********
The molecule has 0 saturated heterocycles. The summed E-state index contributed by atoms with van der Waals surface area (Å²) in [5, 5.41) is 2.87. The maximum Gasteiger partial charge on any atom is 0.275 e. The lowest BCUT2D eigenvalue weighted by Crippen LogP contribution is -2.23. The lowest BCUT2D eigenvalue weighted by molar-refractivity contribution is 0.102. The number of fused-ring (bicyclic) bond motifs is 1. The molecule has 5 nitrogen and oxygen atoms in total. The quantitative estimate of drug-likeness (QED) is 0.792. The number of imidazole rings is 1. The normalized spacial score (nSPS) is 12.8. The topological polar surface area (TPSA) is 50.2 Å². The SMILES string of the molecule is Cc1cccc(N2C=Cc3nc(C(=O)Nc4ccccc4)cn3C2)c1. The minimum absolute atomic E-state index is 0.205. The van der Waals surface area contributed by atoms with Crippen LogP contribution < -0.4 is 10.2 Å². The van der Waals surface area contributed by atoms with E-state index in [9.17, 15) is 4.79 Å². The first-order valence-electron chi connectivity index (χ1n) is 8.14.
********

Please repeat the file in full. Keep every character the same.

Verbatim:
The molecule has 0 saturated heterocycles. The summed E-state index contributed by atoms with van der Waals surface area (Å²) in [5, 5.41) is 2.87. The maximum Gasteiger partial charge on any atom is 0.275 e. The lowest BCUT2D eigenvalue weighted by Crippen LogP contribution is -2.23. The lowest BCUT2D eigenvalue weighted by molar-refractivity contribution is 0.102. The number of fused-ring (bicyclic) bond motifs is 1. The molecule has 5 nitrogen and oxygen atoms in total. The quantitative estimate of drug-likeness (QED) is 0.792. The number of imidazole rings is 1. The normalized spacial score (nSPS) is 12.8. The topological polar surface area (TPSA) is 50.2 Å². The SMILES string of the molecule is Cc1cccc(N2C=Cc3nc(C(=O)Nc4ccccc4)cn3C2)c1. The minimum absolute atomic E-state index is 0.205. The van der Waals surface area contributed by atoms with Crippen LogP contribution < -0.4 is 10.2 Å². The van der Waals surface area contributed by atoms with E-state index in [9.17, 15) is 4.79 Å². The first-order valence-electron chi connectivity index (χ1n) is 8.14.